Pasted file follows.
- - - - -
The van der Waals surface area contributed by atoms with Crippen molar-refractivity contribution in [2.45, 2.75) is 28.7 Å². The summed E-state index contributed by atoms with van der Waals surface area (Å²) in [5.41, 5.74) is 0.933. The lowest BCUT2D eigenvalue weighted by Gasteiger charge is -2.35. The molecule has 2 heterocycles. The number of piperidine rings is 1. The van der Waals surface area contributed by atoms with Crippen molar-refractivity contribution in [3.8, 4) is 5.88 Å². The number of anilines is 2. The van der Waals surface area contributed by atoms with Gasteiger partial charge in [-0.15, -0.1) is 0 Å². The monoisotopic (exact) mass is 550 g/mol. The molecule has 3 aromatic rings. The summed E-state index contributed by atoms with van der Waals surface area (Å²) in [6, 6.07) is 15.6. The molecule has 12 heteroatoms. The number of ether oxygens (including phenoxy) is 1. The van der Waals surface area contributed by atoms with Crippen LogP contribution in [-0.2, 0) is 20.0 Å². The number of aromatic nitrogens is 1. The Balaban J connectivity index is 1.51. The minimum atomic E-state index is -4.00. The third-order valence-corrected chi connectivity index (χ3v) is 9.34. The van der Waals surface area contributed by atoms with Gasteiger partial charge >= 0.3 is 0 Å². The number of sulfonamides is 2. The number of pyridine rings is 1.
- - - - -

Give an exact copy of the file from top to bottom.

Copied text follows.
The van der Waals surface area contributed by atoms with Crippen molar-refractivity contribution in [2.45, 2.75) is 28.7 Å². The summed E-state index contributed by atoms with van der Waals surface area (Å²) in [5.41, 5.74) is 0.933. The lowest BCUT2D eigenvalue weighted by Gasteiger charge is -2.35. The molecule has 2 heterocycles. The number of piperidine rings is 1. The van der Waals surface area contributed by atoms with Crippen molar-refractivity contribution in [3.8, 4) is 5.88 Å². The number of anilines is 2. The van der Waals surface area contributed by atoms with Gasteiger partial charge in [-0.15, -0.1) is 0 Å². The monoisotopic (exact) mass is 550 g/mol. The molecule has 3 aromatic rings. The summed E-state index contributed by atoms with van der Waals surface area (Å²) in [6, 6.07) is 15.6. The molecule has 12 heteroatoms. The number of ether oxygens (including phenoxy) is 1. The van der Waals surface area contributed by atoms with Crippen LogP contribution in [-0.2, 0) is 20.0 Å². The number of aromatic nitrogens is 1. The Balaban J connectivity index is 1.51. The minimum atomic E-state index is -4.00. The third-order valence-corrected chi connectivity index (χ3v) is 9.34. The van der Waals surface area contributed by atoms with Gasteiger partial charge >= 0.3 is 0 Å². The number of sulfonamides is 2. The number of pyridine rings is 1.